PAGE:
Death Penalty poll and discussion

What are your opinions regarding the death penalty?

What are your opinion regarding the death penalty?
  • The death penalty is wrong under all circumstances
  • The death penalty is wrong in the US because other measures are available in the US to protect society from dangerous criminals
  • The death penalty is wrong even for especially heinous crimes against individuals, but certain crimes against humanity should incur it.
  • The death penalty is acceptable for especially heinous crimes, but is too common in the US
  • The death penalty is acceptable for especially heinous crimes, and is generally appropriate in the US
  • The death penalty is acceptable for especially heinous crimes, and is not used enough in the US
  • The death penalty is acceptable for many crimes, not just “especially heinous” ones.
  • The death penalty is theoretically appropriate for especially heinous crimes, but the US makes too many judicial errors for it to be okay in the US
  • The death penalty is theoretically appropriate for especially heinous crimes, but the US but its disproportionate against minorities makes it not okay in the US
  • Regardless of my opinion of the death penalty for civilian crimes, it can be okay for certain special cases, like murder committed by prisoners or soldiers who desert.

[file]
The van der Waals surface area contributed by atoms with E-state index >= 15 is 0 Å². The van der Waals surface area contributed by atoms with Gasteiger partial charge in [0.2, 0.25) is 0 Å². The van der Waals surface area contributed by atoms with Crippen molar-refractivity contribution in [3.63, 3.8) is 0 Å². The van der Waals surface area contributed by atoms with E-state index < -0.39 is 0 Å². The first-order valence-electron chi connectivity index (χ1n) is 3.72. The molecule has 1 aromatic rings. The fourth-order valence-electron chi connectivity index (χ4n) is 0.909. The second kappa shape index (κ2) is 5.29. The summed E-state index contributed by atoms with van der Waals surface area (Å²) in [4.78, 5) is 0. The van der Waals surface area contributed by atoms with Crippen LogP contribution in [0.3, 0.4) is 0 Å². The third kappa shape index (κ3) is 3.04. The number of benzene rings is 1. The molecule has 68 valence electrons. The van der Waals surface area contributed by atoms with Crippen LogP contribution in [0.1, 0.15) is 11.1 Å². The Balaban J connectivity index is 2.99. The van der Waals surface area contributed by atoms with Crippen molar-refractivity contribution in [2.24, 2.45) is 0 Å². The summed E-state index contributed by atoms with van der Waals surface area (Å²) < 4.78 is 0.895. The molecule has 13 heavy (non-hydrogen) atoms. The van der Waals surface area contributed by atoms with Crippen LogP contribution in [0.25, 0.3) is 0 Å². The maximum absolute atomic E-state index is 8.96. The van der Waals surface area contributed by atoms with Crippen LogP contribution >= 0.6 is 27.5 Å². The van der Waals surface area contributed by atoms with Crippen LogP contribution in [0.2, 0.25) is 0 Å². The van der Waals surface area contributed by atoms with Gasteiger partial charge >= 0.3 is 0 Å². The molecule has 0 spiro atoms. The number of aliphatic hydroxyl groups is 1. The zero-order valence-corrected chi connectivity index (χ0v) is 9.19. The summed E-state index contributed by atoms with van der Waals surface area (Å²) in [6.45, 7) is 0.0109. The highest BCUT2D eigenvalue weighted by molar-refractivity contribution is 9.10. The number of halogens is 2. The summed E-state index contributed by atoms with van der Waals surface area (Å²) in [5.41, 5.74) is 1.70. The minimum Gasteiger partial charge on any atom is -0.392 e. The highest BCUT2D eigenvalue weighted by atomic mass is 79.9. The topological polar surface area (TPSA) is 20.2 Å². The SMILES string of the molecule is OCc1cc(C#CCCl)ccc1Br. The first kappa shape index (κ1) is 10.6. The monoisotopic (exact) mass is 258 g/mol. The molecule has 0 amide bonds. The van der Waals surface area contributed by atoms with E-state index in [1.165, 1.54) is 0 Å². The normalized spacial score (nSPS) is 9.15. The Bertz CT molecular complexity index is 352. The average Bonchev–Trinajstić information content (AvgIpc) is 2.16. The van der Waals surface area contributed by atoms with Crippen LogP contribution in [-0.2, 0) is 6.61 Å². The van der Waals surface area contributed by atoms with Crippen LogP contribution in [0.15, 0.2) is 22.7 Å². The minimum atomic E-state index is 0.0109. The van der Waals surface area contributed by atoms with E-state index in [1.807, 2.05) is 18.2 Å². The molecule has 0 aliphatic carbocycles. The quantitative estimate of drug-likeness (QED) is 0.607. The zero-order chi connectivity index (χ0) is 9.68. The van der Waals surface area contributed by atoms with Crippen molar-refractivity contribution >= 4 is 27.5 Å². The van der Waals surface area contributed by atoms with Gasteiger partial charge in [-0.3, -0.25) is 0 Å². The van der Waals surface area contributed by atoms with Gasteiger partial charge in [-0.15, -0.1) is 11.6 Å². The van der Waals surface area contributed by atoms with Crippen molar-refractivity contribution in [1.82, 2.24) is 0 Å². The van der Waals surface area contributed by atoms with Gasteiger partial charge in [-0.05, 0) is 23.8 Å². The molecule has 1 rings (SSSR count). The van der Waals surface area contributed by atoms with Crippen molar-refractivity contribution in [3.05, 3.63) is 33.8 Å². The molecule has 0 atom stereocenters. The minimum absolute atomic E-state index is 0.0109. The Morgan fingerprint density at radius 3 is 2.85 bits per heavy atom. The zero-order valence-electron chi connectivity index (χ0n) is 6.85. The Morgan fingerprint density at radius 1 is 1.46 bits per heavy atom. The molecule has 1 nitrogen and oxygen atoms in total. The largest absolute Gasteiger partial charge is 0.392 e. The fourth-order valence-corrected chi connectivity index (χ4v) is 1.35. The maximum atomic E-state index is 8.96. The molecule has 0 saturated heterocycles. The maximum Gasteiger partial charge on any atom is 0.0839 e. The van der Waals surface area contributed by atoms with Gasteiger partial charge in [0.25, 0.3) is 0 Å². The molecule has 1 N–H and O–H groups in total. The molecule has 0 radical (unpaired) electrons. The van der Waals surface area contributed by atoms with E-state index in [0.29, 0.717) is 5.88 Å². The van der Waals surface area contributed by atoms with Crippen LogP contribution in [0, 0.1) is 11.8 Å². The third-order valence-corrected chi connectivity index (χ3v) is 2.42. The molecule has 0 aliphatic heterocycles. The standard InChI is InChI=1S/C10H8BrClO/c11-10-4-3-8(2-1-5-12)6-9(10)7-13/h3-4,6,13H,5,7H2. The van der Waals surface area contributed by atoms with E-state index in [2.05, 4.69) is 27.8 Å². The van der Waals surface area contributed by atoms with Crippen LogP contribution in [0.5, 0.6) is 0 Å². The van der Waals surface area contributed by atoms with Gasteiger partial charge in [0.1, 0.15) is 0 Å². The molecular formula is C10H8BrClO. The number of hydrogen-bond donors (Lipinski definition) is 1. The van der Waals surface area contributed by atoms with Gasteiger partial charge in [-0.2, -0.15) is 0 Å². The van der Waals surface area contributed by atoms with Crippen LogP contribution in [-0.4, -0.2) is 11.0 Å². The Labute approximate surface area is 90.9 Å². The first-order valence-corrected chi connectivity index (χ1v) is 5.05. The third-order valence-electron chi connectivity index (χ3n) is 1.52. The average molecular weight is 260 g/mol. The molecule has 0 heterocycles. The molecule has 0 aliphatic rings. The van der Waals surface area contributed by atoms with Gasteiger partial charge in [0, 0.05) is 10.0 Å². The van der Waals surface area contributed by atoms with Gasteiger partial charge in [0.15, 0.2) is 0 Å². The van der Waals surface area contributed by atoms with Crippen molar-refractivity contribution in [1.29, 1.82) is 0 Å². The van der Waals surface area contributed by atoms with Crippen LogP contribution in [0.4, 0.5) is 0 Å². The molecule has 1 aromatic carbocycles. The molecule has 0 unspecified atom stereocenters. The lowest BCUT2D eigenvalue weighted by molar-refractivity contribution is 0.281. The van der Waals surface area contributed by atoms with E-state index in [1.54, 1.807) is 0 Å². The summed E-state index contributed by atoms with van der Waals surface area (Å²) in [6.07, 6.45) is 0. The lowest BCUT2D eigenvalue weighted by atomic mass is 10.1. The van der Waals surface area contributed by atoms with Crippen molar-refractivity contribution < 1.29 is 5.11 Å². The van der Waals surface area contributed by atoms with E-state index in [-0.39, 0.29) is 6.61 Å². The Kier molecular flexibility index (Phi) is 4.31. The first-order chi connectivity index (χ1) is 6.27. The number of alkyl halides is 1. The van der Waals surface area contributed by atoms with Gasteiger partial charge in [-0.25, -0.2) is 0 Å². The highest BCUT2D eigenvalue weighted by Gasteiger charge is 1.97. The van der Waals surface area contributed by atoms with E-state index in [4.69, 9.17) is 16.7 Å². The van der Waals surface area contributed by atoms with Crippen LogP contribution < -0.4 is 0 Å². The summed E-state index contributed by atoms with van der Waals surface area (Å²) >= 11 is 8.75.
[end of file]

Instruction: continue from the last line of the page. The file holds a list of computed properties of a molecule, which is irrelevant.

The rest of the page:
• Prisoners who can never be released to society should be allowed to choose between death and life in prison

0 voters

Apologies to Canadians for a US-focused poll. But you haven’t had a death penalty since 1998 (and not since 1976 for civilian crimes) and I don’t hear a lot of Canadians bemoaning that. Feel free to vote your opinions anyway – A Canadian might feel the US executes too many people, for instance.

oh, wow. The last execution in Canada was in 1962. Most Canadians have lived their whole lives without a de facto death penalty, even if it lingered on the books for decades. (Median age is ~41.)

I think it should be applied for obvious cases of mass murder where there is no hope for any kind of rehabilitation, like if that Anders guy were from here and not Norway I would have no problem with him being disappeared.

The US incarcerates too many people in general though. I think there are too many people who have been proven innocent after being incarcerated for a long time so the death penalty threshold needs to be much higher than it currently is.


For me, as a Catholic Christian, it’s not man’s place to declare someone irredeemable. That level of final judgment is reserved for God alone. “For human beings this is impossible, but for God all things are possible.” So for me, the only internally consistent choice is “wrong under all circumstances.”


I can sympathize back in the olden days it was comparatively expensive and/or cumbersome and/or otherwise difficult to incarcerate someone for the rest of their life, so I don’t think it was unreasonable to execute heinous criminals then.

Today that isn’t really an issue. We’ve got more food than we know what to do with. I think we have enough surplus to take the higher moral ground of being better than ending anyone’s life, no matter how heinous, as a society we simply don’t stoop to that level.